On Wednesday, November 14, the Health Inspectorate issued a press release announcing that they wanted director Scot to resign from the St. Maarten Medical Centre. You can read this article HERE.
However, it seems that Inspector General dr. Earl Best lied in this press release about a “severe conflict of interest within the board of directors” of the St. Maarten Medical Center. Best demands in the press release that hospital director Dr. George Scot resigns AnG Consulting NV before November 28.
In the five page press release, Best charges that AnG Consulting is not registered at the Chamber of Commerce and that no business license was issued for this company.
George Scot – accompanied by his father, dentist dr. George Scot sr. – provided proof to the Today newspaper that AnG Consultancy has been registered at the Chamber of Commerce since May 26, 2008, under number 017190. Scot sr. is outraged about the inspectorate’s campaign against his son, who also provided proof that his company has a crib number and is therefore registered at the tax office. Such a registration is not possible without a business license and a director’s license. Inspector Best however, claims in his press release that “no business license was issued to a company with the corporate name AnG Consulting NV.”
Until 2008 Scot worked as the hospital director on a regular labor contract. When the structure changed, he set up AnG Consultancy. “We even went to court to check whether this construction was above board,” Scot says.
The court found no fault with the setup and ever since AnG Consultancy has had a contract with the hospital to provide management services. Scot is therefore no longer an employee, but he is detached at the board of directors by his company.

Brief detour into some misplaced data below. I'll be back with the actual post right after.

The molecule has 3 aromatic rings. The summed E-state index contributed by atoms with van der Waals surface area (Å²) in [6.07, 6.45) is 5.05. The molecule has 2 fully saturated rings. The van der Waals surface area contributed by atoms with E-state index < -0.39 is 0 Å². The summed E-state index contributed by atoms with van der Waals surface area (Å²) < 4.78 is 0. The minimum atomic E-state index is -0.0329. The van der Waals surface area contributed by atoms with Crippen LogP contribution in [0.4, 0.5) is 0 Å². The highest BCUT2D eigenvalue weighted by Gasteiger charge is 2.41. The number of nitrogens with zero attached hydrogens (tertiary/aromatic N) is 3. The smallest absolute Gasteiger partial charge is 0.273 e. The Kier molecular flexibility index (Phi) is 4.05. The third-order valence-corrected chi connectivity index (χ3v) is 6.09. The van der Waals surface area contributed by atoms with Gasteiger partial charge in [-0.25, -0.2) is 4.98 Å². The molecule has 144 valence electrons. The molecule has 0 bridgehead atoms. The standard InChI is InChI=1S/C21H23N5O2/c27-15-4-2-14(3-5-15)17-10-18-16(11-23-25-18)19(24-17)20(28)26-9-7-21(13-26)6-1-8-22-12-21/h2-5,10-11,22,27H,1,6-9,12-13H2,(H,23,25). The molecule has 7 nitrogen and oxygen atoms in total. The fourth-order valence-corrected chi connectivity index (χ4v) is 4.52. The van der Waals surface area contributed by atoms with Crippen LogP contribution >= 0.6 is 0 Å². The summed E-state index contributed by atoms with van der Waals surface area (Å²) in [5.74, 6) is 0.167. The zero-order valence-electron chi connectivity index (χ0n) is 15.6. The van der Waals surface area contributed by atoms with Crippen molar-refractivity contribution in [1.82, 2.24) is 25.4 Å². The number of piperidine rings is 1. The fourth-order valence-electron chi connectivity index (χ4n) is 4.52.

“Dr. Scot is wearing two different hats; one as the director of SMMC and the other one as the CEO of the “independent” service provider AnG Consulting,” Best wrote in his press release.
Scot told this newspaper yesterday: “There must be six thousand similar constructions in St. Maarten.”
The hospital director is frustrated with the never-ending attacks by the inspectorate on the medical center and on his position. Best charges in the press release that the construction is “clearly a violation of the law” and that there is a conflict of interest.
Scot: “I wrote a letter in October to Minister de Weever inviting him to let Soab (the government accountant bureau –ed.) do an investigation to see if there is proof for a conflict of interest, if any dubious payments have been made to my company by the hospital. There are none. You know what he told me, but did not put in writing? There is no budget to do that. So I am offering an independent review and it is turned down.”
What bothers Scot is that the inspectorate apparently obtained a copy of the service contract between AnG Consulting and the hospital. “Where did they get this information?” he wonders. “The contract between the hospital and my company is private business.”